It means finding out your values and being willing to choose to live in alignment with them whenever the opportunity comes, even if it means being socially punished for it.

As Mark Manson explained, practical responsibility is the first step to any form of improvement. You can’t improve something if you don’t believe that you are responsible for it. You cannot change if you don’t see that you’re capable of something different. You can’t change if you don’t think you’re empowered to make different choices. In his words,

“Until you have that perception of personal responsibility… there is no improvement.”

The responsibility/fault fallacy

The biggest hangup people have about taking responsibility is the assumption that if you’re responsible for something, then it means it’s your fault. A mistake that Mark Manson refers to as the responsibility/fault fallacy.

If, for instance, you get hit by a bike, that’s not your fault, but it is your responsibility to recover from any wounds you may have gotten from the accident. An unknown person can leave a newborn baby at your doorstep, that’s not your fault. But it is your responsibility to take care of that baby.

Variations of this scenario play out in our lives all the time. We are often responsible for things that we are not to blame for. And understanding and accepting this, as upsetting as it can be, requires courage, and it is fundamental to improving yourself in every aspect of your life.

Taking the responsibility to grow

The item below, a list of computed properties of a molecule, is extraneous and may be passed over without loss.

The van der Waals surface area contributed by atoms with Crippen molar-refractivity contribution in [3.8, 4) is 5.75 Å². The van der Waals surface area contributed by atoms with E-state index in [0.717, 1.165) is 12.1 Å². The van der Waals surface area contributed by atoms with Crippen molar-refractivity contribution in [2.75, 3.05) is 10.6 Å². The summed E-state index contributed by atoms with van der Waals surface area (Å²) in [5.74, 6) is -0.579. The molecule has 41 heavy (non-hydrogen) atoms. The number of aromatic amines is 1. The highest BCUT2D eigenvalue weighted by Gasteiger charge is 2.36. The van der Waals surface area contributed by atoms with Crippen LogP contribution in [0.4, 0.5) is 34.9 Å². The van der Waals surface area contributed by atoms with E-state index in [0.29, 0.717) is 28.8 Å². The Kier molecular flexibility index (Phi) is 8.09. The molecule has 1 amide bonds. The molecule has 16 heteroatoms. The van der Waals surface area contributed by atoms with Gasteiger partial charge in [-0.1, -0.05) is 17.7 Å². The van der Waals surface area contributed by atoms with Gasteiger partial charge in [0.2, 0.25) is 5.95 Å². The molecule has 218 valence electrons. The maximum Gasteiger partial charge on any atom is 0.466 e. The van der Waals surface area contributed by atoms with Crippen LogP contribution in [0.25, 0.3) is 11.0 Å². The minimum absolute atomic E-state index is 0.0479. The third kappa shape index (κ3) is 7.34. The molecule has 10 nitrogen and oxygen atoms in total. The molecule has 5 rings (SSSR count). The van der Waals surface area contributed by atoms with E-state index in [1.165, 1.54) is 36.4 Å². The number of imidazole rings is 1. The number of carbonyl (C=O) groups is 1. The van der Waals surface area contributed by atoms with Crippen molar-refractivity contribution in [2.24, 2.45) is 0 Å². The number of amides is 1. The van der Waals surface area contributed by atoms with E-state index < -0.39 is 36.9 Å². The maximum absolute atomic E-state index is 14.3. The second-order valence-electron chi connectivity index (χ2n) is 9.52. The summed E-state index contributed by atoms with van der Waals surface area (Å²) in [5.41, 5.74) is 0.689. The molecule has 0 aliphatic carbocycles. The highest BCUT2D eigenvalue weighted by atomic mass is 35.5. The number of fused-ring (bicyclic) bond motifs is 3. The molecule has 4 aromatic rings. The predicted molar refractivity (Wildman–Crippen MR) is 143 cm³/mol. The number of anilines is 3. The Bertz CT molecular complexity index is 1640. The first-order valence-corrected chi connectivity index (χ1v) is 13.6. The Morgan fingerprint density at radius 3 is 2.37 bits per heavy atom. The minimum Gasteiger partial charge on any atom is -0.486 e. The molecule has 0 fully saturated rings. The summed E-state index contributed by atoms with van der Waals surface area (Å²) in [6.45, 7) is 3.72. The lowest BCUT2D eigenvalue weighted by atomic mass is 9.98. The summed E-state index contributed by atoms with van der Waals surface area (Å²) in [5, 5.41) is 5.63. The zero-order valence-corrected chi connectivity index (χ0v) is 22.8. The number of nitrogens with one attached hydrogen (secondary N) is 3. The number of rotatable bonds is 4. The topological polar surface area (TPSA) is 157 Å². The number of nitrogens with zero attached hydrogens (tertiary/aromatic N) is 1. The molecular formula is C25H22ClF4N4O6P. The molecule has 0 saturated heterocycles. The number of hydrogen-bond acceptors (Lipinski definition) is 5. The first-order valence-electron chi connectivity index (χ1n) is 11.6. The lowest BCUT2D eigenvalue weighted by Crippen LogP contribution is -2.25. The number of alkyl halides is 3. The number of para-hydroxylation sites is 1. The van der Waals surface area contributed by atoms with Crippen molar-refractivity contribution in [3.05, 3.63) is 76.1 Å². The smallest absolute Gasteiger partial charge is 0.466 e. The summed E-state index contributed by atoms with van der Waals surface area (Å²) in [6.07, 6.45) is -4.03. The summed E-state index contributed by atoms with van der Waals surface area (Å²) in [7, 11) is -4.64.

We are all constantly getting chances to grow. That opportunity you just got to turn down a bad habit was your chance to grow a little bit stronger, but you failed to take it. That occasion where you needed to speak up concerning an unfair matter but didn’t was a chance to grow, but it felt like too much risk.

We are obsessed with motivational talks and self-improvement articles because they make us feel like we are growing. They make us dream bigger and bigger, flooding our brains with dopamine, but at the same time, we constantly reject any chance to make actual improvements. Why?

Well, it’s much easier to dream big than to take even the tiniest action towards growth. As Jordan Peterson said,

“It’s easier to rule a city than to rule yourself.”

Achieving your ideal self isn’t one grand transformation waiting to happen. It happens every day with those tiny steps you fail to take when the opportunity presents itself. Everything that can make you who you want to be is already happening. James Clear sums it up perfectly in atomic habits:

“Every action you take is a vote for the type of person you wish to become. No single instance will transform your beliefs, but as the votes build up, so does the evidence of your new identity. This is one reason why meaningful change does not require radical change. Small habits can make a meaningful difference by providing evidence of a new identity. And if a change is meaningful, it actually is big. That’s the paradox of making small improvements.”